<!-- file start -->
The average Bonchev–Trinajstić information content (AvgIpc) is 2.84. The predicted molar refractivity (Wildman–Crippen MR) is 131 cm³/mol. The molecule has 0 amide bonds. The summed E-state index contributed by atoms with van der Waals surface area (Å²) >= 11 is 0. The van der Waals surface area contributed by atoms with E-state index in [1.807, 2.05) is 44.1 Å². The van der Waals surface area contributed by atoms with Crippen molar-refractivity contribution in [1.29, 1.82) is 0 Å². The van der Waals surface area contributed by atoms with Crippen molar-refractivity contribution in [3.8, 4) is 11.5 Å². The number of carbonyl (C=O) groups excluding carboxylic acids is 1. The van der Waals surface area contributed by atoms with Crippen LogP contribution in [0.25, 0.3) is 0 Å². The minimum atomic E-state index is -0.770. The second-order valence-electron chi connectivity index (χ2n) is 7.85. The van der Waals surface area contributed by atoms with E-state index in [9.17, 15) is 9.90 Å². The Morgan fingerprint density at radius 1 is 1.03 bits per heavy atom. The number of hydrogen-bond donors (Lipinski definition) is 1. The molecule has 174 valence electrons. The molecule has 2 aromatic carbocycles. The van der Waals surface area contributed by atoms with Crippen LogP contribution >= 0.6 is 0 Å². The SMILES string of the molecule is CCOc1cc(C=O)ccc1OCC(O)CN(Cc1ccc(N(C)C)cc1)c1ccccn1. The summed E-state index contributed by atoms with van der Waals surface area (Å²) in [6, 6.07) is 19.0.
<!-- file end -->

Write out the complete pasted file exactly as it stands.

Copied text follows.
The average Bonchev–Trinajstić information content (AvgIpc) is 2.84. The predicted molar refractivity (Wildman–Crippen MR) is 131 cm³/mol. The molecule has 0 amide bonds. The summed E-state index contributed by atoms with van der Waals surface area (Å²) >= 11 is 0. The van der Waals surface area contributed by atoms with E-state index in [1.807, 2.05) is 44.1 Å². The van der Waals surface area contributed by atoms with Crippen molar-refractivity contribution in [1.29, 1.82) is 0 Å². The van der Waals surface area contributed by atoms with Crippen molar-refractivity contribution in [3.8, 4) is 11.5 Å². The number of carbonyl (C=O) groups excluding carboxylic acids is 1. The van der Waals surface area contributed by atoms with Crippen LogP contribution in [0.25, 0.3) is 0 Å². The minimum atomic E-state index is -0.770. The second-order valence-electron chi connectivity index (χ2n) is 7.85. The van der Waals surface area contributed by atoms with E-state index in [9.17, 15) is 9.90 Å². The Morgan fingerprint density at radius 1 is 1.03 bits per heavy atom. The number of hydrogen-bond donors (Lipinski definition) is 1. The molecule has 174 valence electrons. The molecule has 2 aromatic carbocycles. The van der Waals surface area contributed by atoms with Crippen LogP contribution >= 0.6 is 0 Å². The SMILES string of the molecule is CCOc1cc(C=O)ccc1OCC(O)CN(Cc1ccc(N(C)C)cc1)c1ccccn1. The summed E-state index contributed by atoms with van der Waals surface area (Å²) in [6, 6.07) is 19.0.